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Outlook Points to Improved Growth in Second Half

Daniel Chapman

July 28, 2017

Economic indicators released the past two months point to stronger growth in second quarter 2017 and the rest of the year. The economy is close to full employment, and business and consumer confidence remains strong. Real personal consumption expenditures (PCE) growth was positive in April and May, a reversal from the negative growth rates seen earlier in the year.

The first release for real GDP growth in second quarter 2017 came in at 2.6 percent, a rebound from the revised 1.2 percent growth in the first quarter. The increase came largely from PCE and nonresidential fixed investment. Forecasters expect robust growth of at least 2 percent for the third and fourth quarters this year.

Headline and core inflation measures have dipped in recent months, but most forecasters still project both measures to reach the target rate of 2 percent by 2018.

Job Growth Strengthens; Long-Term Unemployment Still High

Nonfarm payrolls grew by 222,000 in June, well above the consensus forecast and up from 152,000 in May. The average monthly payroll increase in the first half of 2017 stood at 180,000. That is slightly below the 2016 average of 187,000 but above the average increase of 174,000 in 2006—when unemployment was similar to the current rate. Payrolls have now grown every month since October 2010.

The headline unemployment rate rose 0.1 percentage points to 4.4 percent in June but remained below the Congressional Budget Office’s (CBO’s) 4.7 percent estimate of the natural rate of unemployment—the rate that would persist in the absence of business-cycle fluctuations. Both the CBO’s and Survey of Professional Forecasters’ natural rate estimates have gradually declined over the past five years (Chart 1). The headline U-3 rate—the total unemployed as a percent of the civilian labor force—and the broader U-6 unemployment rate—which includes discouraged workers, other marginally attached workers and those working part time for economic reasons—have returned to their average levels before the Great Recession, indicating tightness in the labor market.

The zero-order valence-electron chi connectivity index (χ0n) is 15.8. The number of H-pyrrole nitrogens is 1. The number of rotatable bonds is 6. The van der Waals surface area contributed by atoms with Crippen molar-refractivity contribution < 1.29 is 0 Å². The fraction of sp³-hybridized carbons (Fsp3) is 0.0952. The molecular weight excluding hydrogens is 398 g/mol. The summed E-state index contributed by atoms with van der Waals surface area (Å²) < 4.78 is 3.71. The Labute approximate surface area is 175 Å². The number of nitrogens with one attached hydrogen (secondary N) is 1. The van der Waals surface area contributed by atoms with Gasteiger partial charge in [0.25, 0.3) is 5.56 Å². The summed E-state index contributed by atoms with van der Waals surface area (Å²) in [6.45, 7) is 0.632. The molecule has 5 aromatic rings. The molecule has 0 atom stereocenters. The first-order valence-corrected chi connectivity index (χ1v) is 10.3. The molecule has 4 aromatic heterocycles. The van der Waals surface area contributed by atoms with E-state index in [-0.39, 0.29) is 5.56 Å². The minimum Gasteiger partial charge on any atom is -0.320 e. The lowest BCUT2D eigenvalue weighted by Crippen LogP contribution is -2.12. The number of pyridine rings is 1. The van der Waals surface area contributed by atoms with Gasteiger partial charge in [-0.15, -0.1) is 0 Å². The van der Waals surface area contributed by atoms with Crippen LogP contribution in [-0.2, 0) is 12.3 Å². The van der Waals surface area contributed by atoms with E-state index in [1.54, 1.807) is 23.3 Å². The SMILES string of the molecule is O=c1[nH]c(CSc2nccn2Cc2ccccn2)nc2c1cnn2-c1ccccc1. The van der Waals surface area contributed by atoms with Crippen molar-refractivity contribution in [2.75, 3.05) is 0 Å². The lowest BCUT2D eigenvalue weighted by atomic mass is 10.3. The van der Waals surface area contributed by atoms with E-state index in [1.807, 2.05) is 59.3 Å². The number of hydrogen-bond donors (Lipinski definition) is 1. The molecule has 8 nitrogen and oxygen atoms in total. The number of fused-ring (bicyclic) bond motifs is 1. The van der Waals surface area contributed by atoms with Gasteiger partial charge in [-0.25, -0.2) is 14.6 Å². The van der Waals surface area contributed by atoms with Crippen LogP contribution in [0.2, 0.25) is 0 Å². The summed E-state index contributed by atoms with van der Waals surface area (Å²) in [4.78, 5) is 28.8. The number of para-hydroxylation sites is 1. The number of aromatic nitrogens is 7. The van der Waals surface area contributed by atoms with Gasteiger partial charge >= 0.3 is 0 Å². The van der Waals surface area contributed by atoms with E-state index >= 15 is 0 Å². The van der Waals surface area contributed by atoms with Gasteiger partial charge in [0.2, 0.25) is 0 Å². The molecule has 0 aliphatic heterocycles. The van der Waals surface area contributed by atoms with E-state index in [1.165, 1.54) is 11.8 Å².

Chart 1

However, one segment of the labor force—the long-term unemployed, defined as those who have been looking for work for 27 weeks or more—has not returned to pre-Great-Recession levels (Chart 2). In June, the share of long-term unemployed was 24.3 percent, about 7.5 percentage points higher than the pre-Great-Recession average of 16.8 percent.

Chart 2

Labor Force Participation Declines Sharply

From 2006 to 2016, the U.S. labor force participation rate fell from 66.2 percent to 62.8 percent, a decline of over 3 percentage points, the highest percentage-point decline among advanced economies (Table 1). The participation rate either dipped less or increased in other countries, including those in the Organization for Economic Cooperation and Development (OECD) aggregate, which excludes the U.S. A major contributor to this decline is the prime-age (25–54) participation rate. Unlike other advanced countries, which reported increases in the prime-age participation rate from 2006 onward, the comparable U.S. rate declined from 82.9 percent in 2006 to 81.3 percent in 2016. As a result, the U.S. now has the lowest prime-age participation rate among these advanced economies. Potential explanations for this outsized decline include relatively poorer health outcomes in the U.S., demographic changes, and lower spending on job-search-assistance programs.

Table 1: Trends in Labor Force Participation Rates Differ in the U.S.